What is Recurrent Pregnancy Loss ?
Recurrent Pregnancy Loss (RPL) is defined as three consecutive pregnancy losses occuring prior to 20 weeks from the last menstrual period1
- RPL is reported in approximately 1% to 2% of pregnant women
- Current techniques can identify up to 50% of couples suffering from RPL2
- Genetic causes account for about 2% to 5% of RPL1
-  Ford HB, Schust DJ. Recurrent pregnancy loss: etiology, diagnosis, and therapy. Rev Obstet Gynecol 2009;2: 76-83.
-  Jaslow CR, Carney JL, KuttehWH. Diagnostic factors identified in 1020 women with two versus three or more recurrent pregnancy losses. Fertil Steril. 2010;93(4):1234–43.
What are the genetic causes of RPL?
- 30% to 50% of all miscarriages are due to cytogenetic reasons3
- 2% to 4% of RPL is associated with a parental balanced structural chromosome rearrangement, most commonly balanced reciprocal or Robertsonian translocations1
- Other reasons include chromosomal inversions, insertions, and mosaicism1
-  Ogasawara M, Aoki K, Okada S, et al. Embryonic karyotype of abortuses in relation to the number of previous miscarriages. Fertil Steril. 2000;73: 300–304
Why do you need the test?
Abortion has multiple causes and may involve endocrine, anatomic, immunological, infectious, environmental, and genetic factors. RPL testing can:
- Detect if the pregnancy loss was due to an abnormal chromosome number (aneuploidy)
- Provide information that can be helpful for patients and physicians to understand the cause of the pregnancy loss
- Develop a plan to support a successful pregnancy in the future
When do you need to get tested?
When a couple experiences a second pregnancy loss they can consider getting a RPL test done. This involves testing the products of conception (POC). In addition, parental karyotyping can be done along with an appropriate pre and post-test genetic counselling.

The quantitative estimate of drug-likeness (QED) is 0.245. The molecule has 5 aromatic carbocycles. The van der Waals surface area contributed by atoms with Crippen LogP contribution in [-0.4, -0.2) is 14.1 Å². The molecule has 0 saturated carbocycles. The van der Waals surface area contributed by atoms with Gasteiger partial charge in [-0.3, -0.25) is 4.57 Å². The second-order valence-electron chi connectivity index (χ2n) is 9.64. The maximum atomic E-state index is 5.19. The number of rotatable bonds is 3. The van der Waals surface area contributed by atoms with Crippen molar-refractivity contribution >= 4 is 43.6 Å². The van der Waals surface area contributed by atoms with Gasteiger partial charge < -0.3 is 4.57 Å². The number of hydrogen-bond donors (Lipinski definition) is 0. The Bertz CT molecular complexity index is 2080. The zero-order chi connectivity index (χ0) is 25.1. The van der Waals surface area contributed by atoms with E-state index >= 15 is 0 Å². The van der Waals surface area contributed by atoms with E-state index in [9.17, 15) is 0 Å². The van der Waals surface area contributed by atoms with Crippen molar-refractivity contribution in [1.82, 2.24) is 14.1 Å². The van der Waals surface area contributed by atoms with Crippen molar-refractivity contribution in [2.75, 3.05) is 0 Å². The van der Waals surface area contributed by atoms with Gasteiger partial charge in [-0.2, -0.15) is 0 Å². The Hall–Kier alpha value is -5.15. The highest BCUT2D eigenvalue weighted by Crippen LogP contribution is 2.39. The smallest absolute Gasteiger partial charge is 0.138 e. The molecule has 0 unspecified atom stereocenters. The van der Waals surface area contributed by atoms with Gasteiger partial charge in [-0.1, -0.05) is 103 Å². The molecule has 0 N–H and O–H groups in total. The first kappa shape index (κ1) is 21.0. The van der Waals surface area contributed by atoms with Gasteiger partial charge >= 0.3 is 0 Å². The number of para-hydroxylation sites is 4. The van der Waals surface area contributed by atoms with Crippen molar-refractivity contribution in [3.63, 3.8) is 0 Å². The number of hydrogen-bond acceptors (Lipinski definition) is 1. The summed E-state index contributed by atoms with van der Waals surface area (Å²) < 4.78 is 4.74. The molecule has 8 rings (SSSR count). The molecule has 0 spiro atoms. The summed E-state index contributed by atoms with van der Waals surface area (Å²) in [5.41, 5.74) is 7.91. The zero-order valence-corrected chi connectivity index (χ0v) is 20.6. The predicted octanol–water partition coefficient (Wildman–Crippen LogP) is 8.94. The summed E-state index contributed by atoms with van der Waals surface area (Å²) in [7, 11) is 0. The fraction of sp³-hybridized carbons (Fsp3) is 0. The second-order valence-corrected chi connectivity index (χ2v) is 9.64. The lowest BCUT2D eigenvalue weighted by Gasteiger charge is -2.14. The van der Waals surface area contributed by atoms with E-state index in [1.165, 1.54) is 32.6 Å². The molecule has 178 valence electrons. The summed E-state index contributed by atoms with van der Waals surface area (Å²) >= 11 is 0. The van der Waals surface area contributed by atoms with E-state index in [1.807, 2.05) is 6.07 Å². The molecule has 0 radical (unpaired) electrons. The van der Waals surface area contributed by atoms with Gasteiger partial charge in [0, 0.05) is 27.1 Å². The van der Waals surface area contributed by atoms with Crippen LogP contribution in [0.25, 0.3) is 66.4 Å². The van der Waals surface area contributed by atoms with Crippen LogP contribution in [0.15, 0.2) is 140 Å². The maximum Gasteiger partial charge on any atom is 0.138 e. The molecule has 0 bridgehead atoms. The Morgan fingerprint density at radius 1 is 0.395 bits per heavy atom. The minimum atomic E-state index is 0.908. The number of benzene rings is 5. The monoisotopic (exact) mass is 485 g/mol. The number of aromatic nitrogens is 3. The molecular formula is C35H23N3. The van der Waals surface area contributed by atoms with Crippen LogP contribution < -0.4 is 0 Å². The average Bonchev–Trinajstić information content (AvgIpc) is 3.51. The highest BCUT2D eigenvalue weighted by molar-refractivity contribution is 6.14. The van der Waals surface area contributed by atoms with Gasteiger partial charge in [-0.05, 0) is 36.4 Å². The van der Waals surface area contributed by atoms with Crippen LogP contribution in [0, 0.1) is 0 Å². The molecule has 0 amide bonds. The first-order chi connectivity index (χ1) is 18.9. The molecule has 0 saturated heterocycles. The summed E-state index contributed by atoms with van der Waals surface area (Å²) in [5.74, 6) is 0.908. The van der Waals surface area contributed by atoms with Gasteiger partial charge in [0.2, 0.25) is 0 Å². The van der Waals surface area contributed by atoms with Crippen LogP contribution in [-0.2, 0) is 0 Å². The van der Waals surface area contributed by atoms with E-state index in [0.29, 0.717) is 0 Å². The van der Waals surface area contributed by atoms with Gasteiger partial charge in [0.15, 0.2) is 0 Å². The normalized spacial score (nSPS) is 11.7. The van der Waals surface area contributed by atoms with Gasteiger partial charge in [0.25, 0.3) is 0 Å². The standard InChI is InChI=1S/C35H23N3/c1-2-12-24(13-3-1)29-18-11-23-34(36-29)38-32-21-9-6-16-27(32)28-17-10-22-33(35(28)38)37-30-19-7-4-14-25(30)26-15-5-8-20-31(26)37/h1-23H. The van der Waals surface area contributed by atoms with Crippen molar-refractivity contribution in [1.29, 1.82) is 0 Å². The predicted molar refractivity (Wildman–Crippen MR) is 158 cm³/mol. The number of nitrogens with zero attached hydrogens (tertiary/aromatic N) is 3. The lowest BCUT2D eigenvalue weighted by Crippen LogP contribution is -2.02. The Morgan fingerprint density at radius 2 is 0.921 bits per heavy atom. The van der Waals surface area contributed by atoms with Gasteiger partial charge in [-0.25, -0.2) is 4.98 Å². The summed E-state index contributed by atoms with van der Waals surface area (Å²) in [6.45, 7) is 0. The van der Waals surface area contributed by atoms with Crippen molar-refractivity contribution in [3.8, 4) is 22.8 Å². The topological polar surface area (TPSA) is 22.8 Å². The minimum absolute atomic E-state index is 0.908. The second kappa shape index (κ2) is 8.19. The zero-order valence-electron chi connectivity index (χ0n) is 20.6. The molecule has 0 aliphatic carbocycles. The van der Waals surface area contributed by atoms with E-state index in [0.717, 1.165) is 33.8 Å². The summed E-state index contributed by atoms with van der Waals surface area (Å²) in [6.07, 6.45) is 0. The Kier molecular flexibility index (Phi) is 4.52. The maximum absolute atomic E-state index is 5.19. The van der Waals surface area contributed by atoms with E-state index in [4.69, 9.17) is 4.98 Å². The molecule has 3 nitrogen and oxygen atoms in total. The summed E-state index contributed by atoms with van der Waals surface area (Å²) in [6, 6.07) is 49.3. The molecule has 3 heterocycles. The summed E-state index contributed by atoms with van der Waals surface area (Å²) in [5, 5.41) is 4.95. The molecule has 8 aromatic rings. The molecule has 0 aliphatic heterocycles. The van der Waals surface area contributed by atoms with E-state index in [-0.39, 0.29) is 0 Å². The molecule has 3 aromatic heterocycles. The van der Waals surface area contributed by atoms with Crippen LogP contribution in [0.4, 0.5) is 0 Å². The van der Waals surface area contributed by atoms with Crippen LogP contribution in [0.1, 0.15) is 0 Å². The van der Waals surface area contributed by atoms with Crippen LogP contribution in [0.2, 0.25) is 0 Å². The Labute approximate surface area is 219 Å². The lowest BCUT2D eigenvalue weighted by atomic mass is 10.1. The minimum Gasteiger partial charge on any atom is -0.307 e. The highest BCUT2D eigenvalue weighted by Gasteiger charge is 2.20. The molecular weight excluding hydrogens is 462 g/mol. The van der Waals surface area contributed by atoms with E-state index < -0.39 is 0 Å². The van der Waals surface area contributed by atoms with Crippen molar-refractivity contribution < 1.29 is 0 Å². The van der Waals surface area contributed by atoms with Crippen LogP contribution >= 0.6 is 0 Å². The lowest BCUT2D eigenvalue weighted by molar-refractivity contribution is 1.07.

How is the test done?
RPL testing is done by taking a small sample of the POC and checking for chromosomal abnormalities using standard techniques such as Karyotyping and Fluorescence In Situ Hybridization (FISH).
More advanced methods such as Chromosomal Microarrays (CMA) offer an in-depth analysis of the defect going into microdeletions and microduplications that could have caused the miscarriage.
Advantages of CMA
- Needs no cell culture
- Detects chromosomal deletion/duplications by use of the highly sensitive platform with >99% sensitivity
- Increased whole-genome coverage targeting 396 relevant regions for prenatal analysis (18,018 CNV and 148,450 SNP)
- Increased coverage density (25 markers/100 kb) in 396 empirically selected regions relevant for prenatal research
- Detects low levels of mosaicism in the sample
- Offers a minimum resolution of 1Mb for losses, 2Mb for gains, and 5Mb for LOH/AOH (Loss/Absence of Heterozygosity)
About 5% of couples with RPL are known to carry Robertsonian translocations and balanced reciprocal translocations. Both the specific chromosome(s) affected, and the types of rearrangement influence the probability of a future live birth. Conventional karyotyping can be used in such cases. This standard method can detect most chromosomal abnormalities. Pre and post-test genetic counselling are essential.4
-  Regan L, Backos M, Rai R. 2011. Green-top GuidelineNo 17. The investigation and treatment of couples with recurrent first-trimester and second-trimester miscarriage. Royal College of Obstetricians and Gynaecologists (RCOG), London.
Who needs to get tested?
Couples who have:
- Pregnancy loss with fetal abnormalities
- Recurrent pregnancy loss
- Repeated miscarriages while undergoing IVF
Test Sample Requirement for CMA
Minimum 100 mg of Product of Conception (POC)
Taken in a sterile 15ml falcon tube either in a saline solution + 1% antibiotic or RPM1640 + 10%fbs + 1% antibiotic (Formalin fixed or degraded samples will not be accepted)
Also provide 3ml of maternal whole blood in a EDTA vacutainer for Maternal Cell Contamination check.